HR & Management

Billion Dollar Chicken Shop: KFC's workforce motivation recipe for success

5 min read

30 March 2015

The Billion Dollar Chicken Shop is a new three-part BBC documentary taking you behind the scenes from the kitchens to the boardroom of the fast food giant KFC. Rachel King looks at five people management takeaways.

I’ve always held a fairly dim view of KFC, based on its questionable animal welfare practices and profiteering while paying staff minimum wage for largely unrewarding work.

While I’m still not convinced that the 23m chickens it produces each year have a good standard of life living on excrement-soak sawdust in cramped, light-starved conditions, the way KFC motivates its staff does deserve credit.

KFC employs 24,000 staff across 859 stores in the UK, many of which are under 22 years of age. While I’ve always imagined its staff to be largely unhappy and uninspired, the documentary reveals amazing company culture where staff appear happy and highly motivated with a great sense of team spirit. In fact, KFC’s company culture won the Gold Award in the HR Excellence Awards 2013, so what’s it’s recipe for success?

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Although KFC is a huge corporate organisation, it relies on simple people management practices which can also have a similar impact in small to medium sized businesses.

Here are five people management nuggets to take-away from the Billion Dollar Chicken Shop:

1. The power of positive praise 

With most of its staff on minimum wage, KFC candidly admits that coming down hard when an individual’s performance dips isn’t likely to get the best out of them.

Instead, it champions a policy of positive-praise where good work and development are openly praised and acknowledged, while negatives are rarely dwelled upon.

As a result staff clearly feel good about the work they do, which can only have a positive impact on their productivity and wellbeing.

2. Managers muck-in 

The flat management structure may work in certain organisations, but at KFC it’s refreshing to see managers getting stuck in on the shop floor when duty calls. An ethos personified by the relentlessly positive quality excellence assessor Brian, who frequently calls on his years of experience behind the KFC stove to help out when service is struggling in a branch he’s assessing. Brian’s pragmatic view: “Everyone has a bad day”.

3. Gamification in action 

Money may be the great motivator, but when pay rises and bonuses just aren’t available providing employees with structured personal development is essential for keeping them engaged and happy.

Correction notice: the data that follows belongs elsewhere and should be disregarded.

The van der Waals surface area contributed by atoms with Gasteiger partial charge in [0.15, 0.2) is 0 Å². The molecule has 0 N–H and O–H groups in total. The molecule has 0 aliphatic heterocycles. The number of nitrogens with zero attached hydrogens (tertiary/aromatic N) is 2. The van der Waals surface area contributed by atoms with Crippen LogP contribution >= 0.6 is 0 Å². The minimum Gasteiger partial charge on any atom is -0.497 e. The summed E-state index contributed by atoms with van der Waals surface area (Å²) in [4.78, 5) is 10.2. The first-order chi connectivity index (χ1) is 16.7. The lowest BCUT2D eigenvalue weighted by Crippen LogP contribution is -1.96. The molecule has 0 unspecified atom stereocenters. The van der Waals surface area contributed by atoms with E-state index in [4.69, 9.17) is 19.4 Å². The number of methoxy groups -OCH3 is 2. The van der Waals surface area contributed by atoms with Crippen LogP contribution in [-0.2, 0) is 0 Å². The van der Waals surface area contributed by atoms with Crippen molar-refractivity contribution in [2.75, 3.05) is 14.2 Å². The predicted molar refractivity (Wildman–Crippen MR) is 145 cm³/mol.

With growth at the heart of everything KFC does, the fast-food retailer makes sure that its top performers get the praise they deserve in the form of winner’s medals.

This may be a bit of fun, but the medals provide staff with a tangible proof of achievement which lifts morale and gives others something to aim at.

4. Healthy competition gets results

The managers of each KFC outlet, like managers in every business, have targets to hit and performance standards to maintain.

As another motivational lever, KFC regularly holds glitzy award evenings where regional managers and staff from across the country come together to receive Oscar-style awards for outstanding achievement.

This national recognition within the organisation not only motivates its regional units to strive to meet and beat their targets, but the glamorous night out helps to foster a fantastic company culture.

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5. KFC – one big family 

Despite working in small teams, KFC has successfully created a company culture within which its employees feel part of a big family.

The management have created tight-knit teams where work is fun and rewarding, while individual achievement is given the platform to be recognised all the way up to national level.

Summary 

The work might not be rocket-science and the pay far from great, but what KFC demonstrates so perfectly is that money isn’t the only thing that can motivate employees.

Praise, acknowledgement and a clear personal development process combined with a positive company culture can make any business a place where people want to work and really buy-in to your company mission.

Rachel King is customer success director at breatheHR.

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